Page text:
"The contribution made by the Edmonton libraries to the sanity and support of the citizens cannot be estimated. No Annual Report can gauge things of this sort." -Annual Report of the Edmonton Public Library, 1931 The Edmonton Public Library turns 100 in 2013! Novelist, journalist, and Edmontonian Todd Babiak tells the story of EPL's birth and coming of age within the bustling narrative of the growth of city and province. Rich with anecdotes and historical photos, records of personal conversations, and tales of expeditions to branch libraries, Just Getting Started immerses readers in a personal journey to the heart of culture in one of Canada's biggest cities. Babiak's history is one-of-a-kind; it reads like a novel, mirroring the institution it commemorates. Edmontonians, librarians, politicians, and historians may glimpse themselves within these pages; all will see how vital a successful public library is to reflecting the needs and aims of a diverse population.
About the author
Todd Babiak is an award-winning author, journalist and screenwriter. His second novel, The Garneau Block, was a #1 regional bestseller, a longlisted title for the Scotiabank Giller Prize and the winner of the City of Edmonton Book Prize. His third novel, The Book of Stanley, is in development for television. Babiak is a columnist for the Edmonton Journal and on the board of PEN Canada. Visit his website at www.toddbabiak.com.
"I've been reading Just Getting Started which is Todd Babiak and the Edmonton Public Library's book about the first 100 years of the Edmonton Public Library. It's basically like the library's birthday present, but it's also a present to the citizens of Edmonton. It's so wonderful to read a history of your own city told from the perspective of that city's library. An institution that has worked for over 100 years to strengthen the intellectual infrastructure of its city. ... The public library just might be the new public square, Babiak argues. A place where the same universe of information and technology and entertainment is available to anyone, no matter how much money they make or what type of job they have or what their politics are. Everyone gets access to the good stuff." Jason Lee Norman, November 20, 2013 [Full blog post at http://bit.ly/17rb0ey]
"I don't have any connection to Edmonton personally but I do love Babiak's writing and he's brought the EPL's story to life through a series of stand-alone, yet interlinked chapters. The archival photos are wonderful and the story of the Library is really the story of a city.... [Just Getting Started is] filled with really interesting stories of the people of Edmonton and how the Library played a central role in the politics and development of the city. Todd Babiak is the perfect author for this book because he's a great writer...." SoMisguided.com [full review at http://bit.ly/1eEdZSp]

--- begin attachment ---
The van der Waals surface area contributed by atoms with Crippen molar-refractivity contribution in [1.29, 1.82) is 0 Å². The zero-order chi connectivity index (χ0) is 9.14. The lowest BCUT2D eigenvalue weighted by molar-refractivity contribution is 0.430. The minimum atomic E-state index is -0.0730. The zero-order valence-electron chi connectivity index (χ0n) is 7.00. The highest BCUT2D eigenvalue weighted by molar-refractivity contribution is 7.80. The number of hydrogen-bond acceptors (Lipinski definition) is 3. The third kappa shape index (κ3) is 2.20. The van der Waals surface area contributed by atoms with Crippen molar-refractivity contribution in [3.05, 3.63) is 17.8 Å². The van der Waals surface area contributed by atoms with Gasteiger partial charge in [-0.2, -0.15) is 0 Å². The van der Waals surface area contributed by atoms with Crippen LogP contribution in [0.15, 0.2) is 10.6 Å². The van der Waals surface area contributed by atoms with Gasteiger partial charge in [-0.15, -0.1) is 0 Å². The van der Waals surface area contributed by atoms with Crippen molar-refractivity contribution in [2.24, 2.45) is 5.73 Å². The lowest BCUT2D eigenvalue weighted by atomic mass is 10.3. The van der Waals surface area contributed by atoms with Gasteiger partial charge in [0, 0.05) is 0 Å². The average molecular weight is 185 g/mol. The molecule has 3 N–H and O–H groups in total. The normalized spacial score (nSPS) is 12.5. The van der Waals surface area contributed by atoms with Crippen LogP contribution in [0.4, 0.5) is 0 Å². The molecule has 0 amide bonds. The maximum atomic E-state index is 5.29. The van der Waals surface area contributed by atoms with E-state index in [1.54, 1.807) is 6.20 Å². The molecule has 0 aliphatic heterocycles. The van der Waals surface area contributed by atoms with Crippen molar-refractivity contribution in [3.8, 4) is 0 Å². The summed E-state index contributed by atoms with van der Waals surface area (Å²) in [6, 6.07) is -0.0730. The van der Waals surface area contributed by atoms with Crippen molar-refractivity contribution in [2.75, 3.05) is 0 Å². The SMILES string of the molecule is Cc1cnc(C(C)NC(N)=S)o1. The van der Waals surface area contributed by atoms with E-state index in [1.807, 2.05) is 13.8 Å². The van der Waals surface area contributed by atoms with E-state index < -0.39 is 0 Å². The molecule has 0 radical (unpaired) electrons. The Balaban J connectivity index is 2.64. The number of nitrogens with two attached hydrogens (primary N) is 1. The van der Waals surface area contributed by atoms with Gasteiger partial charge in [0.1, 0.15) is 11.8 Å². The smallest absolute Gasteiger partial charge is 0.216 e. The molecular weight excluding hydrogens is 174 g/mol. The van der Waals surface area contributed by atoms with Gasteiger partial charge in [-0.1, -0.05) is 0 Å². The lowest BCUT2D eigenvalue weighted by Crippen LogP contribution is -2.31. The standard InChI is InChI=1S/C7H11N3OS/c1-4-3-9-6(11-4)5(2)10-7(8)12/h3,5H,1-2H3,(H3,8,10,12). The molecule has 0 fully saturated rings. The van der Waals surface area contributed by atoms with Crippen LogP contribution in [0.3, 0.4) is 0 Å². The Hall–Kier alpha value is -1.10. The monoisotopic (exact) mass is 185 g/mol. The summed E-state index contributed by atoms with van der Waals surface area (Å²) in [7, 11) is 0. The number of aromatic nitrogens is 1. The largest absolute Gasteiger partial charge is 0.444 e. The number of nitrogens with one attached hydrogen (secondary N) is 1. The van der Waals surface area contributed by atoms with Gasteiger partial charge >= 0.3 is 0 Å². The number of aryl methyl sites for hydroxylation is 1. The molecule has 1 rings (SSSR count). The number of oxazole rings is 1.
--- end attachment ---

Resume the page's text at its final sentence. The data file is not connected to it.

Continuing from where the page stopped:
Todd Babiak brings to life 100 storied years, beginning with the proud young Edmonton telling Andrew Carnegie that if he didn't like our vision of the library our city deserves, he could keep his money and we would go our way. Todd Babiak's style serves history well. -Tony Cashman
"Alberta novelist Todd Babiak documents the library as a focus of city life in Just Getting Started. It is a centenary profile of the Edmonton public system. Babiak is a gifted writer and his stories are compelling." Holly Doan, Blacklock's Reporter, Sept. 23, 2013 [Full review at: http://bit.ly/1bdR6nE]
"A fabulously researched, well-told narration of the birth, growth and coming-of-age of Edmonton's magnificent public library system. Babiak's writing is luminescent as he captures the essence of the personalities and happenings that shaped the institution and the people it has served over 100 years.... Babiak doesn't gloss over the bumps along the journey, either, as he illuminates the people and challenges they faced...." Lawrence Herzog, heritage writer, October 2013
"It's a fascinating and instructive book, in part because the library turns out to be a lens through which you can see the entirety of the city, in good times and bad, at its most inspired as well as its most self-destructive." Michael Hingston, Edmonton Journal, October 18, 2013